If you are a care-giver for a person who has had COVID, whether they remained at home for the duration of their illness or were admitted to hospital, then this can have been a stressful time. The stress might not only be for them but also for you.
It is understandable that there may well have been times when everyone involved feared the worst. Restrictions around visiting, and self-isolation will certainly have made the situation worse when the elderly person needed comfort. If the recovery from COVID involved a stay in hospital, and in particular in ICU then it is likely that there may be some unanswered questions relating to the care that was received and what the next steps are to further aid with recovery.
Physical and psychological difficulties
Whilst your charge may no longer be infectious with COVID, the physical and psychological difficulties that they may face during their recovery will take longer.
Physically, there may still be issues with breathlessness, your charge may be very weak – particularly if their appetite suffered during their illness either as a result of changes in taste or just not feeling well enough to eat. A lack of exercise during this time may also result in stiffness in the joints or even fatigue. Other issues following a COVID infection may include low mood, and irritability. This is particularly likely if the individual has nightmares of flashbacks that may seem rather real.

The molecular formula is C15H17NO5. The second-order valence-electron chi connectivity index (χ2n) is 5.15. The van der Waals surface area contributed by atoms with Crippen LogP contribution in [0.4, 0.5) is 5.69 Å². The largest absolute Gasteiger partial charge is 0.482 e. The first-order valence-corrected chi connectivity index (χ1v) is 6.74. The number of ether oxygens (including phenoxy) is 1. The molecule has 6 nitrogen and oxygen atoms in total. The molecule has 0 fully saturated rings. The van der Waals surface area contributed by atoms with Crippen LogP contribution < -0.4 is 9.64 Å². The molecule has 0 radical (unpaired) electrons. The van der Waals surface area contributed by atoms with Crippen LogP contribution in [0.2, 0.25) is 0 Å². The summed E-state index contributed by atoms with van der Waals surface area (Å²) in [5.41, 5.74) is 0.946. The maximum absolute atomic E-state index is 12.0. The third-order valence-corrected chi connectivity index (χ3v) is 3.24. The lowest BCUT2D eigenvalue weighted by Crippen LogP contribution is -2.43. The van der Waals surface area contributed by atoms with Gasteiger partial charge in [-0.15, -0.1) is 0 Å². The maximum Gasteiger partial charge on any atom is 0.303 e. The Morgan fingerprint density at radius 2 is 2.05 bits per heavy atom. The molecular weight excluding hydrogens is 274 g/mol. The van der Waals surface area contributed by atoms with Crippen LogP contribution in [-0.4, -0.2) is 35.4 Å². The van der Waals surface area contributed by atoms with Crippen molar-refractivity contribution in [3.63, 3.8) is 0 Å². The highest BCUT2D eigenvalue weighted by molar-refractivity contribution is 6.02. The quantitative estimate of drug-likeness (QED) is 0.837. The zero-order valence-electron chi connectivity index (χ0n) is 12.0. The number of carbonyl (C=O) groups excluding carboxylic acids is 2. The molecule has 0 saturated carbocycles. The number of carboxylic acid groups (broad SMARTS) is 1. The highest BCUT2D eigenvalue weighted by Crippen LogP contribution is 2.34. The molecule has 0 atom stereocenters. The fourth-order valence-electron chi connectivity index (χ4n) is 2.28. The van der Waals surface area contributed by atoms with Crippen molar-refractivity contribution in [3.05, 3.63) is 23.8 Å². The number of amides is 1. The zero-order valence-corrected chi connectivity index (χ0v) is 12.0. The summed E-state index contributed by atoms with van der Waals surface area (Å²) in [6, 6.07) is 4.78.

What can you do?
For a while at least, it may be that much of your time spent providing care at home will be spent offering support and understanding. It may be the case that you will need to offer more support than previously and also that the balance between supporting your care charge and encouraging then to return to their previous levels of independence.
Encourage the elderly person you care for to try a range of foods. It may be that their sense of taste has not fully returned, and familiar foods do not taste right. Try a range of foods to help tempt their appetite as this will help them to regain their strength. Try getting outside once a day for some fresh air as well, but start slowly and build this up so that they do not become too fatigued. A simple sit in the garden is a good start, building up to a short walk and then eventually, hopefully, returning to their previous level of activity. This will help them to sleep better and will also help them to improve the muscles that they might not have used too much whilst they had COVID, particularly if they were unwell for quite a while.
It is important to remember that whilst you are offering the much-needed support that your care charge may need, this time can be more stressful for you as well. Remember to look after yourself as well. After all, if you become unwell then you will not be able to offer the level of support and help that your care charge needs.